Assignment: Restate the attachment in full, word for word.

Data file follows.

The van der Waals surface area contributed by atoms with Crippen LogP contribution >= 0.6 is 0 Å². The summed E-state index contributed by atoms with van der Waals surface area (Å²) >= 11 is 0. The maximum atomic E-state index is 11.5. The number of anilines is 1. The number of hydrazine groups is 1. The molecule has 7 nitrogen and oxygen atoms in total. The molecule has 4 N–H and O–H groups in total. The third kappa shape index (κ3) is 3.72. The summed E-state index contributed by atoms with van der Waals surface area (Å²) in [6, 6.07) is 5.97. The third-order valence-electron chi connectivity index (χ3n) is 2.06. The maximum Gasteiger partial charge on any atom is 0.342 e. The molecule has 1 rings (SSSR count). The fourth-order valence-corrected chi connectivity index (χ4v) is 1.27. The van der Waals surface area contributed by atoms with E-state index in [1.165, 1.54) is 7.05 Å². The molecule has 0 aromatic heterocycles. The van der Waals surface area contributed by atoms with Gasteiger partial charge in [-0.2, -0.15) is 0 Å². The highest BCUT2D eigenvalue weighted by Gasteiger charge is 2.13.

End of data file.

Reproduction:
The van der Waals surface area contributed by atoms with Crippen LogP contribution >= 0.6 is 0 Å². The summed E-state index contributed by atoms with van der Waals surface area (Å²) >= 11 is 0. The maximum atomic E-state index is 11.5. The number of anilines is 1. The number of hydrazine groups is 1. The molecule has 7 nitrogen and oxygen atoms in total. The molecule has 4 N–H and O–H groups in total. The third kappa shape index (κ3) is 3.72. The summed E-state index contributed by atoms with van der Waals surface area (Å²) in [6, 6.07) is 5.97. The third-order valence-electron chi connectivity index (χ3n) is 2.06. The maximum Gasteiger partial charge on any atom is 0.342 e. The molecule has 1 rings (SSSR count). The fourth-order valence-corrected chi connectivity index (χ4v) is 1.27. The van der Waals surface area contributed by atoms with E-state index in [1.165, 1.54) is 7.05 Å². The molecule has 0 aromatic heterocycles. The van der Waals surface area contributed by atoms with Gasteiger partial charge in [-0.2, -0.15) is 0 Å². The highest BCUT2D eigenvalue weighted by Gasteiger charge is 2.13.